Editors' ChoiceIMMUNE DEFENSE

When TLRs fail, IgG has your back

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Science Translational Medicine  22 Mar 2017:
Vol. 9, Issue 382, eaan0768
DOI: 10.1126/scitranslmed.aan0768

Abstract

Inherited TIRAP deficiency confers susceptibility to staphylococcal disease via impaired TLR2 and TLR4 responses, which can be rescued by bacteria-specific antibodies.

We routinely encounter pathogens as part of life in a microbial world. Fortunately, most such encounters do not result in clinical disease. However, some of us demonstrate heightened susceptibility to infection by specific pathogens, which we recognize increasingly as monogenic disorders affecting innate immune defense. Still poorly understood, however, is the molecular basis by which certain mutations confer risk for particular pathogens and why many display variable or low penetrance.

Israel et al. explored these questions via a case of severe, recurrent Staphylococcus aureus infections in a young girl of consanguineous birth. Genetic studies identified that she and seven of her immediate unaffected relatives were homozygous for a missense mutation in TIRAP, which encodes an adapter molecule involved in signaling through toll-like receptor (TLR) 2 and TLR4. This mutation impeded subcellular localization of the TIRAP protein and its interaction with TLR2 and the downstream signaling molecule, MyD88. Functionally, this abolished TL2 and TL4 signaling in leukocytes, which was overcome only by prolonged exposure to high concentrations of TLR2 agonists, consistent with known TIRAP-independent TLR signaling in this context.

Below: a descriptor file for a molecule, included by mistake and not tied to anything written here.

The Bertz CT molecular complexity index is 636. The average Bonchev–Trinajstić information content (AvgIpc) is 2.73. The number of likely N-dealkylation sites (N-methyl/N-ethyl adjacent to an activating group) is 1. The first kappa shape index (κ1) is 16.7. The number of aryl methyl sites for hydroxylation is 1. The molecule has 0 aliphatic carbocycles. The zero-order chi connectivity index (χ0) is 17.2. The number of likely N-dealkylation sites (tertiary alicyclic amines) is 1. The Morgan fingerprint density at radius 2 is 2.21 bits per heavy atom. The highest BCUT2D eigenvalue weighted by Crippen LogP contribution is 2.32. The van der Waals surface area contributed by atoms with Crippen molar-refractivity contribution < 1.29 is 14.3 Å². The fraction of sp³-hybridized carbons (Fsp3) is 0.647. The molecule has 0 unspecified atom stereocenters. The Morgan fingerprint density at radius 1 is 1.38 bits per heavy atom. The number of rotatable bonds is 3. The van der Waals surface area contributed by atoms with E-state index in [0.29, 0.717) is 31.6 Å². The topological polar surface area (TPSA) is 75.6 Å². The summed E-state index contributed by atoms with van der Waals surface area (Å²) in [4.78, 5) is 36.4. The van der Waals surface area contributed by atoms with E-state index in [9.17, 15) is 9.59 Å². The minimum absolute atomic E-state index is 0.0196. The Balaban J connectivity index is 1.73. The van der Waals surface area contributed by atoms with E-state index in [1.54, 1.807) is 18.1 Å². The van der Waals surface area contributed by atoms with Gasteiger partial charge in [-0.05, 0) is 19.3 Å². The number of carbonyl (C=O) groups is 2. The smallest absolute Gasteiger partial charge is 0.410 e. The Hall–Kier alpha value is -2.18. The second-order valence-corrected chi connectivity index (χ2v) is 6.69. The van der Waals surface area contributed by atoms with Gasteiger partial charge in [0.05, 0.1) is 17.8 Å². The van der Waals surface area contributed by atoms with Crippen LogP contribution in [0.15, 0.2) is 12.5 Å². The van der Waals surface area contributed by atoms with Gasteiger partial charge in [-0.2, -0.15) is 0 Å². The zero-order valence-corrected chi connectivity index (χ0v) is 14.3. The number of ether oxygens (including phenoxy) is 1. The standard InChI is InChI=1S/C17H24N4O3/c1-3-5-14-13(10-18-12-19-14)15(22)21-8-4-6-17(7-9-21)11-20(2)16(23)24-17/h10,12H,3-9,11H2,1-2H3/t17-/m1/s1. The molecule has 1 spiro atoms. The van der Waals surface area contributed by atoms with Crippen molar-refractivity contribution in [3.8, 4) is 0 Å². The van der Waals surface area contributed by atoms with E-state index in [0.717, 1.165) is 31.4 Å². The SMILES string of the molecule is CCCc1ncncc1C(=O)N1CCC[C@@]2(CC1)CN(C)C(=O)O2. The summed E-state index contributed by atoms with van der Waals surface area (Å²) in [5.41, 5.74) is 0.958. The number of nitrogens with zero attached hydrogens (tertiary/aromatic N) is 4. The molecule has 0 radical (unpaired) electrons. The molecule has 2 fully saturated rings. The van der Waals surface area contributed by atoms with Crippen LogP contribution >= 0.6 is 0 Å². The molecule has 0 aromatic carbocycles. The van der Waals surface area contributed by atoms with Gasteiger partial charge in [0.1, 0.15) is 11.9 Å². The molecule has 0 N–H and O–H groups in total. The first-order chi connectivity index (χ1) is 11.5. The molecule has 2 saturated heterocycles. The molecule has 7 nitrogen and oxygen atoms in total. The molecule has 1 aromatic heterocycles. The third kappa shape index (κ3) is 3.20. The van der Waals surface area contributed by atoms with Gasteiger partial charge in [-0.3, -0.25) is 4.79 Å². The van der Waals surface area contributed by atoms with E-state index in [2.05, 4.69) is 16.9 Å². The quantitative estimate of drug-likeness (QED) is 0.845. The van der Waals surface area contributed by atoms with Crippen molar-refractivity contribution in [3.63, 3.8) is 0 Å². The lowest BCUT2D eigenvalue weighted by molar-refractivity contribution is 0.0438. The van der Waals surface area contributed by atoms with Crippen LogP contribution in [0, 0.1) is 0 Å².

TLR2 is critical in host defense again S. aureus. Why then was only one family member afflicted by this pathogen while seven relatives with the same mutation were spared? Exposure to the staphylococcal TLR2 agonist, lipoteichoic acid (LTA), but not other generic TLR2 agonists, restored interleukin-6 (IL-6) production in whole blood from all TIRAP-deficient relatives except the affected patient. This suggested that a plasma component could restore signaling in response to Staphlyococcal LTA and confer immune protection. Indeed, anti-LTA antibodies were detected only in the healthy TIRAP-deficient family members, and an anti-LTA monoclonal antibody restored LTA-induced IL-6 production in the initial patient as well as in Tirap–/– mice.

These studies implicate a role for the adaptive immune response, specifically anti-LTA antibodies, in directly rescuing a genetic defect in TLR2 signaling by S. aureus, which otherwise confers significant risk of infection. Although the etiology by which the patient alone failed to generate anti-LTA immunoglobulin G (IgG) is left unanswered, the findings elegantly demonstrate how our adaptive immune response can compensate for genetically determined innate immune defects.

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